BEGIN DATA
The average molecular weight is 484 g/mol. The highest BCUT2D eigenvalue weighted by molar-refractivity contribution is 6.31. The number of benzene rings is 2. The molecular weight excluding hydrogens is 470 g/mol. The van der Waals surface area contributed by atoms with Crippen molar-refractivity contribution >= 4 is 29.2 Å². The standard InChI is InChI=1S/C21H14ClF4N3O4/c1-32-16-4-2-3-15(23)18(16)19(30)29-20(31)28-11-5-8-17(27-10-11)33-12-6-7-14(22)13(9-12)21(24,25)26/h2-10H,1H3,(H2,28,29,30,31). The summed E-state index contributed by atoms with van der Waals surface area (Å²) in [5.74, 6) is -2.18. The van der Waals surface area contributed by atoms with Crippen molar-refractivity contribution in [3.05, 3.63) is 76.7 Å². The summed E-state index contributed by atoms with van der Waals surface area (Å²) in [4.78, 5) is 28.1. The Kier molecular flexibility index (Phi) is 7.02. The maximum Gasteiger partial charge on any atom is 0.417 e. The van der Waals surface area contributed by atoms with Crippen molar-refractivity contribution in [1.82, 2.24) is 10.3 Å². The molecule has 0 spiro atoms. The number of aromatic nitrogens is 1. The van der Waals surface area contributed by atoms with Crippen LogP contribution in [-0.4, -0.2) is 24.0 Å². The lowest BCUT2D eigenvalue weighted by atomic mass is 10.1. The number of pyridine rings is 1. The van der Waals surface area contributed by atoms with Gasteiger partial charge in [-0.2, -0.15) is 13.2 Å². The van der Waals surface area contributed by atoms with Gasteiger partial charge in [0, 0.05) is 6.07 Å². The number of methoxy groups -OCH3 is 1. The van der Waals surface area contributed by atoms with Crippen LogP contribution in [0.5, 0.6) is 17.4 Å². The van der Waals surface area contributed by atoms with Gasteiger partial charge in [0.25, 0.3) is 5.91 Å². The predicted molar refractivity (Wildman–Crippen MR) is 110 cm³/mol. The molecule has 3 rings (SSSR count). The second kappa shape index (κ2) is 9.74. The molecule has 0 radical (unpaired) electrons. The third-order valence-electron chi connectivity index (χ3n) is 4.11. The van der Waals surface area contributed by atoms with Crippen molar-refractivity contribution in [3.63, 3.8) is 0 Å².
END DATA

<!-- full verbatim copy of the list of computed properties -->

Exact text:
The average molecular weight is 484 g/mol. The highest BCUT2D eigenvalue weighted by molar-refractivity contribution is 6.31. The number of benzene rings is 2. The molecular weight excluding hydrogens is 470 g/mol. The van der Waals surface area contributed by atoms with Crippen molar-refractivity contribution >= 4 is 29.2 Å². The standard InChI is InChI=1S/C21H14ClF4N3O4/c1-32-16-4-2-3-15(23)18(16)19(30)29-20(31)28-11-5-8-17(27-10-11)33-12-6-7-14(22)13(9-12)21(24,25)26/h2-10H,1H3,(H2,28,29,30,31). The summed E-state index contributed by atoms with van der Waals surface area (Å²) in [5.74, 6) is -2.18. The van der Waals surface area contributed by atoms with Crippen molar-refractivity contribution in [3.05, 3.63) is 76.7 Å². The summed E-state index contributed by atoms with van der Waals surface area (Å²) in [4.78, 5) is 28.1. The Kier molecular flexibility index (Phi) is 7.02. The maximum Gasteiger partial charge on any atom is 0.417 e. The van der Waals surface area contributed by atoms with Crippen molar-refractivity contribution in [1.82, 2.24) is 10.3 Å². The molecule has 0 spiro atoms. The number of aromatic nitrogens is 1. The van der Waals surface area contributed by atoms with Crippen LogP contribution in [-0.4, -0.2) is 24.0 Å². The lowest BCUT2D eigenvalue weighted by atomic mass is 10.1. The number of pyridine rings is 1. The van der Waals surface area contributed by atoms with Gasteiger partial charge in [-0.2, -0.15) is 13.2 Å². The van der Waals surface area contributed by atoms with Gasteiger partial charge in [0, 0.05) is 6.07 Å². The number of methoxy groups -OCH3 is 1. The van der Waals surface area contributed by atoms with Crippen LogP contribution in [0.5, 0.6) is 17.4 Å². The van der Waals surface area contributed by atoms with Gasteiger partial charge in [0.25, 0.3) is 5.91 Å². The predicted molar refractivity (Wildman–Crippen MR) is 110 cm³/mol. The molecule has 3 rings (SSSR count). The second kappa shape index (κ2) is 9.74. The molecule has 0 radical (unpaired) electrons. The third-order valence-electron chi connectivity index (χ3n) is 4.11. The van der Waals surface area contributed by atoms with Crippen molar-refractivity contribution in [3.63, 3.8) is 0 Å².